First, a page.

Opinion: NH’s legislative landscape, and bills with the potential to harm

NH State House in Concord.

NH State House in Concord. File photo


Published: 05-15-2024 6:00 AM

Tess Sumner is a student at Newfound Regional High School in Bristol.

As a young citizen of New Hampshire, I want to express my reservations about House Bill 1312. This bill is just one example of a recurring trend in the legislative landscape, where bills with the potential to harm marginalized communities continue to surface.

Despite repeated efforts by advocacy groups and concerned citizens to oppose discriminatory legislation, bills like HB 1312 persist, posing significant risks to the rights and dignity of LGBTQ+ individuals. The recurrence of such bills not only reflects a disregard for the principles of equality and inclusivity, but also perpetuates a climate of fear and uncertainty for those who are most vulnerable.

At its core, HB 1312 aims to bolster what supporters refer to as ‘parental rights’ in education. The bill seeks to expand parents’ authority to opt their children out of instructional materials or programs related to sexual orientation, gender, gender identity, or gender expression. On the surface, this may seem like a reasonable measure to some, emphasizing parental involvement and choice in their children’s education. However, upon closer examination, it becomes evident that HB 1312 has the potential to create harmful situations for LGBTQ+ students.

One of the primary concerns surrounding HB 1312 is its potential to compel school staff to disclose sensitive information about students’ identities to their parents or guardians without their consent. For LGBTQ+ students who may not feel safe or accepted at home, this could lead to exposure to hostile or unsupportive environments, putting their emotional and physical well-being at risk.

Schools are meant to be spaces where all students feel safe, supported, and included, regardless of their sexual orientation or gender identity. However, HB 1312 threatens to undermine this fundamental principle by forcing disclosures that could result in discrimination, rejection, or even harm to LGBTQ+ youth.

Furthermore, HB 1312 directly conflicts with New Hampshire’s commitment to upholding nondiscrimination policies and protecting the rights of LGBTQ+ individuals. The state has made strides in promoting equality and inclusivity, as evidenced by laws such as Section 354-A:29 of the State Commission for Human Rights, which prohibits discrimination based on gender identity and sexual orientation. By mandating disclosures that could expose LGBTQ+ students to discriminatory treatment or rejection from their families, HB 1312 contradicts the progress New Hampshire has made in ensuring equal rights and protections for all its residents.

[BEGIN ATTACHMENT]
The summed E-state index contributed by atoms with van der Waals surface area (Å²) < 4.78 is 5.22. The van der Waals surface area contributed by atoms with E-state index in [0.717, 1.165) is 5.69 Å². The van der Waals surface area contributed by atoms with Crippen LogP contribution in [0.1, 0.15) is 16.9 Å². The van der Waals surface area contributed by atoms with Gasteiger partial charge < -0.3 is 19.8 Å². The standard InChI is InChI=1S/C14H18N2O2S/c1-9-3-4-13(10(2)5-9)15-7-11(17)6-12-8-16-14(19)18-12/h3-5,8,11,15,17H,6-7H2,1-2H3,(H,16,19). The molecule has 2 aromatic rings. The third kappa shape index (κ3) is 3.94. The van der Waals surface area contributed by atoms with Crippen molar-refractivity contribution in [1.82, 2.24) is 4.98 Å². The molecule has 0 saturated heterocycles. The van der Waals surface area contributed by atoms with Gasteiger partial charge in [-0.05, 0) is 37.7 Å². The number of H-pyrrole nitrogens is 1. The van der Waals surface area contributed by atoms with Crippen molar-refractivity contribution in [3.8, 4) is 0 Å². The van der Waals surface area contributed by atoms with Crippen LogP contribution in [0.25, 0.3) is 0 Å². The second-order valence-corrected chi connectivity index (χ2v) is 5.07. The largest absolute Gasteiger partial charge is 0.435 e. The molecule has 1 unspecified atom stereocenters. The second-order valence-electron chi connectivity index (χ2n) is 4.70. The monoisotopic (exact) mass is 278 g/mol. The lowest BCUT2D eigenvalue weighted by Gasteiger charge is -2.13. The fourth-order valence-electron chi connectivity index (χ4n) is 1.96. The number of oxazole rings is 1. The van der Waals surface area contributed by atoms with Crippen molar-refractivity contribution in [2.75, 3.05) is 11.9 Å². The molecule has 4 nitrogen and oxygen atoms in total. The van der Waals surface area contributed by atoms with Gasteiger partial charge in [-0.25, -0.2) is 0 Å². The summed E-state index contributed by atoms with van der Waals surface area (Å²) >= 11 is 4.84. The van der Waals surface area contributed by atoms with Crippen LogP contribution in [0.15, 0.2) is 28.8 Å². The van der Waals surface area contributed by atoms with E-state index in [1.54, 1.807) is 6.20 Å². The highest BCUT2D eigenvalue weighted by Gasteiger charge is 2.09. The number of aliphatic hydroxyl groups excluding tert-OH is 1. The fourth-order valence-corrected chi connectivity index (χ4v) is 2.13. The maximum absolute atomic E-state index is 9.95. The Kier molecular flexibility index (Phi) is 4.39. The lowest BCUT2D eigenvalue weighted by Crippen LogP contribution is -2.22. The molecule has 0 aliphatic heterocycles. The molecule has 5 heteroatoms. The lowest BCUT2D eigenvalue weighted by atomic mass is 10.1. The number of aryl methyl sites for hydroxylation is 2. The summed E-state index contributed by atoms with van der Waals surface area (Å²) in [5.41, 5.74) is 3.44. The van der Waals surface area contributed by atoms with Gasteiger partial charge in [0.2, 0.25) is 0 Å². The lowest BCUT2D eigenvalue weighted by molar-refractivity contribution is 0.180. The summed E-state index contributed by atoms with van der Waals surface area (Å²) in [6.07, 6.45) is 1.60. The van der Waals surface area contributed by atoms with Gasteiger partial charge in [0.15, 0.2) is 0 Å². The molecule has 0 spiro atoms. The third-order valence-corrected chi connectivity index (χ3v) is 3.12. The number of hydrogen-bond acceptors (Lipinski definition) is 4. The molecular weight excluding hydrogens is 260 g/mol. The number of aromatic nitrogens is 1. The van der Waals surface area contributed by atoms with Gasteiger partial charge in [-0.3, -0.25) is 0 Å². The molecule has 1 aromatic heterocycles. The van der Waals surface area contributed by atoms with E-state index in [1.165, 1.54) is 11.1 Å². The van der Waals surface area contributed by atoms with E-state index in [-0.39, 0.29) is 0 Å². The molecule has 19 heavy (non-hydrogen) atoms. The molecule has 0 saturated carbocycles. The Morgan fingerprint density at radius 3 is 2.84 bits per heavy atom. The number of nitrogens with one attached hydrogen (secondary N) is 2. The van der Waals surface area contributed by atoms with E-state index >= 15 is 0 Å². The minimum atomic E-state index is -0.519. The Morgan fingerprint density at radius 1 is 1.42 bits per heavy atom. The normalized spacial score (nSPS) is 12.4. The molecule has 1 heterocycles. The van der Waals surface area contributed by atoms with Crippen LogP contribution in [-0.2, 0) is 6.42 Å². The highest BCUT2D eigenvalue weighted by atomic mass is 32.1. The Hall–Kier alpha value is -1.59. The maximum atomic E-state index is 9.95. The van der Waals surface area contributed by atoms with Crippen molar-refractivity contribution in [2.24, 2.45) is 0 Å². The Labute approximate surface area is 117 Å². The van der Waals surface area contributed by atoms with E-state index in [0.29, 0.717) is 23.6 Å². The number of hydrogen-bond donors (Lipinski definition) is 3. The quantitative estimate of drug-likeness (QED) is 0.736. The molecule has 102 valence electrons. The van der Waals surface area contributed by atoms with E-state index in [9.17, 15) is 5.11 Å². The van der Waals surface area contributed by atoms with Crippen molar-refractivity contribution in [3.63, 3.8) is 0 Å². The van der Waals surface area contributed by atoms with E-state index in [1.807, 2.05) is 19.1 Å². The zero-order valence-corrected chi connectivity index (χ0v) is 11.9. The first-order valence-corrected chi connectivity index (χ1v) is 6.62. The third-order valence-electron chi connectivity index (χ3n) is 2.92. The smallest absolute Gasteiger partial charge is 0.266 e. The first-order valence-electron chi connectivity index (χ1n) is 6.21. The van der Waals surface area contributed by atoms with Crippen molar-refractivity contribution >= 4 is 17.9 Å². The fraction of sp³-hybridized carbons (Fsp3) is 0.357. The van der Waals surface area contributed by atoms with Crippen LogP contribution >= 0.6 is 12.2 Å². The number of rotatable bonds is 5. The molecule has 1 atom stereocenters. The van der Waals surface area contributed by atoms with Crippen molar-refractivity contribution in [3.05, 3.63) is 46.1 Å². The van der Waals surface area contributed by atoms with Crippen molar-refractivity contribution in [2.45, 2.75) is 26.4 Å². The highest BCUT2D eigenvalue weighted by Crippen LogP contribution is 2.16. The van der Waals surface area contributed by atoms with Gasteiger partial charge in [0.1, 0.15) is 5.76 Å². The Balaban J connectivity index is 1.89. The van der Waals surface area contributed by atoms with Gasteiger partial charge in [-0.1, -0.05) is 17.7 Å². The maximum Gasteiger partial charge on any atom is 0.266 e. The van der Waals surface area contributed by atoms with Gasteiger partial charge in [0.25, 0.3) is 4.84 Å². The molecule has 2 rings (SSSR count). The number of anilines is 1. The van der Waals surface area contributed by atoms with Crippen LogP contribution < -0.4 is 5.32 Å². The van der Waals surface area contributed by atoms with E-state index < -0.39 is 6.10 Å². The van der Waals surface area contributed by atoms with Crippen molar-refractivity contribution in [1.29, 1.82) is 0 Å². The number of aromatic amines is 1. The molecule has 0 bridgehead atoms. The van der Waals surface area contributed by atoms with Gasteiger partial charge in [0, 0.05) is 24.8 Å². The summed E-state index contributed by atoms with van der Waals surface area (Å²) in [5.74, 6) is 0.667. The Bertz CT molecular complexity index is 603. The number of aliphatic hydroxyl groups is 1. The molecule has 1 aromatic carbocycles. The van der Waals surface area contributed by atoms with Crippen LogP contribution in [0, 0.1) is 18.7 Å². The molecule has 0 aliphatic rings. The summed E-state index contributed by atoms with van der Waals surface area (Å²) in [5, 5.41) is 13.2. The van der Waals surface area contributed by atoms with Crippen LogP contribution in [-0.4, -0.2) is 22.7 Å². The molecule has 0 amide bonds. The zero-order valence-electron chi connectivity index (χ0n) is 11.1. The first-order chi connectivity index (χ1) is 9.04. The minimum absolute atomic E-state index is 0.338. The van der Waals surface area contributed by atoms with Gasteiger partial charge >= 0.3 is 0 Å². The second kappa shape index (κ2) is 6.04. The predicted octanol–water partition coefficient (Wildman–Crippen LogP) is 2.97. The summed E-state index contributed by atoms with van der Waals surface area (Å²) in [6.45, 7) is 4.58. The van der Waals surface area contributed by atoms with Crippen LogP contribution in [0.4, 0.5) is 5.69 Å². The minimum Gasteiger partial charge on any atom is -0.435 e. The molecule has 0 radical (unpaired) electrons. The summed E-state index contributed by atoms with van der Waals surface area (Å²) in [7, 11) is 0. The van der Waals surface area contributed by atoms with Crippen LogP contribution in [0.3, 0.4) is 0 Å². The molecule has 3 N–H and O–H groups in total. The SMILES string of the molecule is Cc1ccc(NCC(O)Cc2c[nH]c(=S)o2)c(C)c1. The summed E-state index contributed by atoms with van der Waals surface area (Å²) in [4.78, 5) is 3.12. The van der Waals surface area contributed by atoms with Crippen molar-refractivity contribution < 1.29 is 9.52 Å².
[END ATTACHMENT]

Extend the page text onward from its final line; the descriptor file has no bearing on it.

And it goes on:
The introduction and consideration of bills like HB 1312 send a troubling message about the values and priorities of New Hampshire’s lawmakers. Instead of focusing on measures that promote understanding, acceptance, and support for all residents, these bills prioritize the interests of a narrow segment of the population while disregarding the rights and well-being of others.

The effect of these discriminatory efforts is profound, creating an environment where certain individuals feel marginalized, excluded, and unsafe in their communities. For LGBTQ+ youth, in particular, the constant threat of discriminatory legislation can have devastating consequences, leading to increased rates of mental health issues, self-harm, and suicide.

As concerned citizens, it is imperative for us to recognize the harmful impact of bills like HB 1312 and to actively oppose any legislation that seeks to discriminate against or marginalize members of our community. By standing together, we can work towards building a more inclusive and equitable society where all individuals are treated with dignity and respect.

Rejecting HB 1312 is not only a matter of upholding the principles of equality and inclusivity, but also of safeguarding the rights of youth who deserve to learn and thrive in environments free from fear and discrimination.